Please use this identifier to cite or link to this item: http://hdl.handle.net/2381/29826
Title: The molecular epidemiology of human coronaviruses 229E
Authors: Hays, John Philip.
Award date: 1997
Presented at: University of Leicester
Abstract: A combined human coronavirus 229E/OC43 nested multiplex nucleocapsid gene PCR and South-western blotting protocol was developed and utilised to screen clinical specimens for the presence of human coronaviruses 229F and human coronaviruses OC43. Clinical specimens comprised 100 nasal washings obtained from children with asthma at the Leicester Royal Infirmary, Leicester, U.K. in 1990 and 200 nasal secretions obtained from adults presenting with the common cold in Kumasi, Ghana, in 1993. Fourteen of the U.K. clinical specimens were found to contain human coronaviruses (12 human coronavirus 229E and 2 human coronavirus OC43) whilst 43 of the African clinical specimens were found to contain human coronaviruses (26 human coronavirus 229E and 17 human coronaviruses OC430).;A nested human coronavirus 229E spike gene cycle sequencing PCR protocol was also developed and utilised to generate sequence data from the spike genes of chronologically and geographically distinct human coronaviruses 229E (these chronologically and geographically distinct human coronavirus 229E isolates comprising :- a) reference human coronavirus 229E American Type Culture Collection (ATCC) strain VR-74, b) U.K. human coronavirus 229E isolate LR! 281 and c) African human coronavirus 229E isolate A162). Sequence data was obtained from approximately 90% of the spike genes of these isolates.;When the resultant human coronavirus 229E spike gene sequences were translated into protein and compared with one another, it was found that the translated human coronavirus spike protein sequences were relatively similar between these chronologically and geographically distinct isolates. These results may indicate that spike gene variation is not a major factor in the aetiology of human coronavirus 229E re-infection.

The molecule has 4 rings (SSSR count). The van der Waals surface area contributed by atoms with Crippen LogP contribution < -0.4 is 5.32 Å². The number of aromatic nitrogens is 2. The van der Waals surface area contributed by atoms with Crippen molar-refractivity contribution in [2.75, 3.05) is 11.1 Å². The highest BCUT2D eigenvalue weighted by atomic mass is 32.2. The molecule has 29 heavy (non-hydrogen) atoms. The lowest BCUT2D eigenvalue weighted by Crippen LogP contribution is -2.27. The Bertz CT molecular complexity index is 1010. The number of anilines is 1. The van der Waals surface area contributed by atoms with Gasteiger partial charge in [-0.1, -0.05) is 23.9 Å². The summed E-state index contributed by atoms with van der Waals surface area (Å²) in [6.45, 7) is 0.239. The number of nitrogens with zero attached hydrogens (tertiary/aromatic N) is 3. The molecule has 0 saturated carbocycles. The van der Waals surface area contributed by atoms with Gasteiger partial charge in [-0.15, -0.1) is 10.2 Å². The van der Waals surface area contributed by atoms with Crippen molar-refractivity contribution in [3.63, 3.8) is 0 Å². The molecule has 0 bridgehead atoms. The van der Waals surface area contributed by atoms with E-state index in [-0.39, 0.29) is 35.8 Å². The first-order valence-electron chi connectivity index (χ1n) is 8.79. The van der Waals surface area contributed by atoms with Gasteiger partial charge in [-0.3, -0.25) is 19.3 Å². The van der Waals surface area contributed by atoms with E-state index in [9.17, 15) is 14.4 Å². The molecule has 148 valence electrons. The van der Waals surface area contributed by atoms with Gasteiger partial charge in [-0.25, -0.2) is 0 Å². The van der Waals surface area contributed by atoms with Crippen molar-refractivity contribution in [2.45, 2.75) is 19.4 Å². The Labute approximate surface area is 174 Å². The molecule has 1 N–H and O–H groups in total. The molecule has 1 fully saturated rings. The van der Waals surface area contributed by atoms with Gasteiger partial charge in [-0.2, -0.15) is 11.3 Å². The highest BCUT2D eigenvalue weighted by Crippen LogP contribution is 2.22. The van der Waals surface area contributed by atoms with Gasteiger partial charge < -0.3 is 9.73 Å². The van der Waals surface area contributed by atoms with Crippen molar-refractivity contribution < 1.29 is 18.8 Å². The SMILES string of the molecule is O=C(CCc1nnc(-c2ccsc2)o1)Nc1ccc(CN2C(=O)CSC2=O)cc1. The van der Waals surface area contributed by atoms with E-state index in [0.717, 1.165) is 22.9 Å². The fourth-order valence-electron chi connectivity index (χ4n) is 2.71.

Links: http://hdl.handle.net/2381/29826
Type: Thesis
Level: Doctoral
Qualification: PhD
Rights: Copyright © the author. All rights reserved.
Appears in Collections:Theses, Dept. of Biology
Leicester Theses

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